|Ask the Experts|
July 18, 2018
Batch Reflow vs. In-line Reflow
We have been producing small batches of lead-free boards using a bench-top reflow oven that we want to replace. We have narrowed down the options to either a drawer type batch oven, or a small conveyor type reflow oven. Both look like they will get the job done, and have very similar specs and features. Assuming that all things are equal, which would be the better option, a conveyor type oven or a batch type?
|Expert Panel Responses|
I have 13 years of experience selling batch and inline ovens. Batch ovens have their place. Smaller simple PCB, but for even prototyping a good, small inline from a quality MFG like ESSEMTEC will give you the performance of ovens 2 times the size. For lead free the tunnel oven is easier to profile. Question for you... What type of power do you have? Single or three phase? Do you see your volume growing or PCB increasing in complexity?
Having supported both types of ovens; my recommendation would be the conveyor oven. The batch may be fine for your current capabilities, but as your volumes increase the conveyor oven will provide the additional thru-put you will need to meet those volumes. In addition, it will provide the necessary experience that you will need when you grow into an even larger system.
Regional Sales Manager
OK International Inc.
Assuming that all things are equal, which would be the better option, a conveyor type oven or a batch type? A couple of points to consider:
VP of Engineering
APS Novastar LLC
The real concerns here are the heating types, and work flows.
M.O.L.E. Line Product Manager
Electronic Controls Design, Inc. (ECD)
You select cleaning methods and solvent chemistry based on the flux chemistry used, right? Likewise, you select soldering processes based on the physical characteristics and required quantities of the product (CCA). These requirements include the size of the assembly, the type of components, the quantities expected to be built during the depreciation period (you don't buy a new Cadillac to go for a single ride, do you? Of course not, you take a cab or other means of transportation), the quality level required (a small batch or conveyor oven may work fine for small quantities of prototypes or pre-prod units, but for large production volumes a larger oven with better temperature controls is required). There are many considerations when selecting the best reflow method or machine and whether to buy or contract out. For example, some parts can't be convection reflowed such as certain switches, connectors, etc. Other components cannot be immersed in liquids or caustic chemicals (LEDs and LCDs for example) so vapor phase may not be an option. Some can't be soldered by anything except laser or perhaps a selective solder machine. So you need to understand what's best for your current product and near-future requirements and select accordingly. Keep in mind that if you contract out, you lose some control over schedule flexibility and the ability to make in-process changes easily and cheaply.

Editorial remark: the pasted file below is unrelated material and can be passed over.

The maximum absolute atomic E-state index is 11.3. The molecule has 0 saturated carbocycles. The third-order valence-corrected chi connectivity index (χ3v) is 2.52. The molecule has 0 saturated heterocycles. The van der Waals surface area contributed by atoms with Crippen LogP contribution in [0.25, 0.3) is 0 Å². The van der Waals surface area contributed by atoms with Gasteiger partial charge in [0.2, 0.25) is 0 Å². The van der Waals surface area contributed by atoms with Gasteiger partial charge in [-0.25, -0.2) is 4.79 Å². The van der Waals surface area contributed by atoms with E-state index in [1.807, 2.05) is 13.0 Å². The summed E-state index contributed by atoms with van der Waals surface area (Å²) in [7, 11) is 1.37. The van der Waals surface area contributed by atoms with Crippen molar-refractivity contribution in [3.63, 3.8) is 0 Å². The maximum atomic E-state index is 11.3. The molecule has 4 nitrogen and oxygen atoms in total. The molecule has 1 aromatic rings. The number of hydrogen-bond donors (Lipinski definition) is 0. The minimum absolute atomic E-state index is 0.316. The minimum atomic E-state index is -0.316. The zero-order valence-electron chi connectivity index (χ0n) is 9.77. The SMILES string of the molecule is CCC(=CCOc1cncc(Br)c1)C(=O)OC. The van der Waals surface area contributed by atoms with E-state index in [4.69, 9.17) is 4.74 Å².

|Submit A Comment|
Free Newsletter Subscription
Circuitnet is built for professionals who bear the responsibility of looking ahead, imagining the future, and preparing for it.
Insert Your Email Address